Rhubarb. Delicious, tart, multi-colored rhubarb.
It’s here for such a short season that it would be a dirty rotten shame not to make the most of it. Rhubarb belongs in pies and salsa and BBQ sauce and jam. And it most definitely belongs in chutney.
Sweet/sour/addicting chutney with honey.
Simply defined, chutney is a “thick sauce that is made from fruits, vinegar, sugar, and spices”. It goes great with roasted meats like chicken. And pork. And it practically begs to be eaten with turkey. In fact, slathering some of this richly colored chutney on your
Thanksgiving turkey is like having a taste of Spring freshness on a late Fall day.
Chutney is easy to make: 10 minutes of chopping, 30 minutes of simmering, 15 minutes of canning and that’s it — you have captured Spring and put it in a jar.If you’re not a canner, you can simply slip the cooled chutney into a freezer jar and eliminate the last step of the process.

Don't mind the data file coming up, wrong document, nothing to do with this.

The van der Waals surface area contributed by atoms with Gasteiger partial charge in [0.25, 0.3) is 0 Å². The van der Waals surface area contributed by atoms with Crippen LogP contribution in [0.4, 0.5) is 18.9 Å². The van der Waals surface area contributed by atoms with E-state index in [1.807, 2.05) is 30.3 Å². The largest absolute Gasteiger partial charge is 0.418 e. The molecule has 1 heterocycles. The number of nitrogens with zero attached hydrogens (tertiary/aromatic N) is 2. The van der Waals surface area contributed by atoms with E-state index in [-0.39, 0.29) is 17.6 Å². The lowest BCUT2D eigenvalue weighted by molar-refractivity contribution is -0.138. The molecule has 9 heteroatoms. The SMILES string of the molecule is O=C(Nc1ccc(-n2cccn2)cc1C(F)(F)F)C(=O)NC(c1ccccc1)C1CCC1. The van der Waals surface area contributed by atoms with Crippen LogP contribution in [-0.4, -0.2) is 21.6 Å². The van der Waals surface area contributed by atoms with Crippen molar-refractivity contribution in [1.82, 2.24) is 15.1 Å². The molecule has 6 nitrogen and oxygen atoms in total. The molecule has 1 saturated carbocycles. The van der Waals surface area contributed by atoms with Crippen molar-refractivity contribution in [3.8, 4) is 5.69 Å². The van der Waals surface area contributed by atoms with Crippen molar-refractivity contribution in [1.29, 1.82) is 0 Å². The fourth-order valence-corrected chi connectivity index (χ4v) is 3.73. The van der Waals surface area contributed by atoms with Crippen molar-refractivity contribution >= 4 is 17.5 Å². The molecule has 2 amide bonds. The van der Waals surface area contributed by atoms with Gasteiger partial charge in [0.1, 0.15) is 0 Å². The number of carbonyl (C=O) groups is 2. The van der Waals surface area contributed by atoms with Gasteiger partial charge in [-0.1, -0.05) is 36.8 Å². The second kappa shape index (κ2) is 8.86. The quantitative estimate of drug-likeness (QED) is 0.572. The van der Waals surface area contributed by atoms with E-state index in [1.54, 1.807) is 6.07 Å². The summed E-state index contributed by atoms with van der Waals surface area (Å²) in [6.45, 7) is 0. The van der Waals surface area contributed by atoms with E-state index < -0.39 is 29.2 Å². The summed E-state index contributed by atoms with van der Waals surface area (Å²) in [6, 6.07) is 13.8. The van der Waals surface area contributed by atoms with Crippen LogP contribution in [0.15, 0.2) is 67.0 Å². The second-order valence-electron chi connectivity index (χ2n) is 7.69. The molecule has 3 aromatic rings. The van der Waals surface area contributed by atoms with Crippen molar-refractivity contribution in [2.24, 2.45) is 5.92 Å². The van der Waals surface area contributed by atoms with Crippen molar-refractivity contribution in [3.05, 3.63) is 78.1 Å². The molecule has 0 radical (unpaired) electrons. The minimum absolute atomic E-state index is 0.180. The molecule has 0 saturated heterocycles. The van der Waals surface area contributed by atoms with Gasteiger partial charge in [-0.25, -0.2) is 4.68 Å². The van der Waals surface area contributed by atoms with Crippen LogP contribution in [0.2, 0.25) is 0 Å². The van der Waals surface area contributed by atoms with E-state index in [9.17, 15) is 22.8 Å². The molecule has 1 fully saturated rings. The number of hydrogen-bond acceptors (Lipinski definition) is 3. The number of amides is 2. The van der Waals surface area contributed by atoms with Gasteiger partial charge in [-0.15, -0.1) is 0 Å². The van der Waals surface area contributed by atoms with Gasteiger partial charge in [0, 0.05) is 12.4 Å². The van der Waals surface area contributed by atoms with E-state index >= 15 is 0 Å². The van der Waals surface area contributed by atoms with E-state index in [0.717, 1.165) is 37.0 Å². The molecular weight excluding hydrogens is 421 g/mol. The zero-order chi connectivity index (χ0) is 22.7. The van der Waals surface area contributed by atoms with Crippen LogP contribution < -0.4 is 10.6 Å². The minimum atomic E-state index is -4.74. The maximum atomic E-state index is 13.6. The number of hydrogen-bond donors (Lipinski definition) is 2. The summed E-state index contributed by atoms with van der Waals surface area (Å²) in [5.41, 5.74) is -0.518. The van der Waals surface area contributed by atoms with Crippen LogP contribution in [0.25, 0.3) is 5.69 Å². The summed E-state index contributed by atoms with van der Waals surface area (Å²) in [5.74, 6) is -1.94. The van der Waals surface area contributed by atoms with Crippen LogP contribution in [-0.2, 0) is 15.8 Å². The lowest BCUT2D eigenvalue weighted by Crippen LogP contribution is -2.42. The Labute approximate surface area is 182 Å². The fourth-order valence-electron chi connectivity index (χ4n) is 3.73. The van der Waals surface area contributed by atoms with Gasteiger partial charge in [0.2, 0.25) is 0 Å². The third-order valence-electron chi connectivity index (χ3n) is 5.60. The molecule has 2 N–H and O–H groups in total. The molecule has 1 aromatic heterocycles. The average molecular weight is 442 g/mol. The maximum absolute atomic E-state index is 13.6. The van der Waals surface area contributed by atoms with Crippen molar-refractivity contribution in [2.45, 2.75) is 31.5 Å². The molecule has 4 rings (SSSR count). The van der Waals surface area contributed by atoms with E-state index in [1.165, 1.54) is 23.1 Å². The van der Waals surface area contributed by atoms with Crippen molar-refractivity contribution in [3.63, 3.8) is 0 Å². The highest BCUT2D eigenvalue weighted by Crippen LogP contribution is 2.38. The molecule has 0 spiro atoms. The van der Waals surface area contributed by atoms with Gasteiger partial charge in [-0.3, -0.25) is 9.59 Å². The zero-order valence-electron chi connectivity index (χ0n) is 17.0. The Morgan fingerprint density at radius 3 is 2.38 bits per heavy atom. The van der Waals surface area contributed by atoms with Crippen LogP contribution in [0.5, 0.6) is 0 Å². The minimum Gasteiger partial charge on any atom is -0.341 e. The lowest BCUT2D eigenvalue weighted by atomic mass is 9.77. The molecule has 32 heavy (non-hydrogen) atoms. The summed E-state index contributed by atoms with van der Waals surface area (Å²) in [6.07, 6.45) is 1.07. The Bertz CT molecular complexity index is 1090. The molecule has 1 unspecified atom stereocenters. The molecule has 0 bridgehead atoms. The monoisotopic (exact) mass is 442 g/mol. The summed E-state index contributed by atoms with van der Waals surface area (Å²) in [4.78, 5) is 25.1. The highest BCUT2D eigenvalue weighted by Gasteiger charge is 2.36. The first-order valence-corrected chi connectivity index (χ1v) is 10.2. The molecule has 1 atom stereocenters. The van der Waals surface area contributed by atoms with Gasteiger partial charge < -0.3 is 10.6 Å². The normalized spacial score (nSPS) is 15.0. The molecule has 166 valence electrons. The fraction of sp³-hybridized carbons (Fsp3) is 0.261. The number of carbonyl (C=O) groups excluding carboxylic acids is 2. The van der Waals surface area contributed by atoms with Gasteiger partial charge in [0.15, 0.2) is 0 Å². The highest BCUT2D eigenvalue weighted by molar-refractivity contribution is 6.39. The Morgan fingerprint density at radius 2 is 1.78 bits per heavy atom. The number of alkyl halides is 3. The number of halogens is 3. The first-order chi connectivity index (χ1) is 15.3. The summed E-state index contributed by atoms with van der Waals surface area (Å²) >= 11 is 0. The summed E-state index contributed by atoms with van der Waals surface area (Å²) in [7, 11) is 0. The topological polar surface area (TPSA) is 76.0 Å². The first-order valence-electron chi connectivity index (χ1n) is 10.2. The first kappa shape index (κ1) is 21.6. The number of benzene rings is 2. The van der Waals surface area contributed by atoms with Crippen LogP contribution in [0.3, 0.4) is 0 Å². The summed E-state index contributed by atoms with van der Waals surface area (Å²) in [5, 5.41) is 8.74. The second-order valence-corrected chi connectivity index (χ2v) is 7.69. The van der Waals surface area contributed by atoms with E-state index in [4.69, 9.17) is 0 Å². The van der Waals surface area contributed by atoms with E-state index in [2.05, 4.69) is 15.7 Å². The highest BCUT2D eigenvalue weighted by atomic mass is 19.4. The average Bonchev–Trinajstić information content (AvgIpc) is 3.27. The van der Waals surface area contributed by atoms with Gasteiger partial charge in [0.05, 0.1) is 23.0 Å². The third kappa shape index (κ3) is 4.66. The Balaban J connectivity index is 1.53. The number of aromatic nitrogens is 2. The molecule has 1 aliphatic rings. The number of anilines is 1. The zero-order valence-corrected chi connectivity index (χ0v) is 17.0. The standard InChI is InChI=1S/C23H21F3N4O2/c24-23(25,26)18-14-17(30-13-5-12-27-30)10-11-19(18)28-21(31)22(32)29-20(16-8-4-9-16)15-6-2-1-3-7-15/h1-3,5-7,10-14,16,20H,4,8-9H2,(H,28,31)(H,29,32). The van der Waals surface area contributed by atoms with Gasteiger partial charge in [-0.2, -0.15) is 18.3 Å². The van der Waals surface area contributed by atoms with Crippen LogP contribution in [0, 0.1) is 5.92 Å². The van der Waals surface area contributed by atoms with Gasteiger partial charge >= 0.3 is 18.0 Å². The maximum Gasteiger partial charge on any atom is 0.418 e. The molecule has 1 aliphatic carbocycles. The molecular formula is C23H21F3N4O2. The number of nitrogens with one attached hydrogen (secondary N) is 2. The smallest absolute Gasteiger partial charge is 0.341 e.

Don’t you love all the colors of rhubarb. Deep red. Light red. Green – all in one stalk. Beautiful.
Simmer all the ingredients together for about a half hour and you are ready to can.
If you can stand it. I had a hard time not eating it all before I canned it.It tastes like pie in a jar. And who can resist a good pie in a jar!
But resist I did. My two pounds of rhubarb yielded five pints of chutney. Five pints will not hold me until next rhubarb season so I will be making this deliciousness again. And again. And again.
Rhubarb season is short. But with about an hour of work, you can preserve it for the year. And on those dark, grey days of Winter, you’ll be happy you did. It is sunshine in a jar.
Honey Rhubarb Chutney
2 lbs. rhubarb, cut into pieces 2 cups raw honey 1 cup dried cherries 1 cup apple cider vinegar 1/2 cup diced onion 1 teaspoon cinnamon 1 teaspoon ginger 1 teaspoon sea salt Combine all ingredients in a large saucepan. Simmer approx. 30 minutes. The rhubarb will begin to break down and loose its shape and the liquid will thicken slightly. Laddle into sterilized pint jars and process in a hot water bath for 15 minutes. Cool and listen for the telltale "ping" as the jars are cooling. Store in a cool dark cupboard for up to a year. NOTE: The cooled chutney can be put into freezer jars and frozen instead of canned.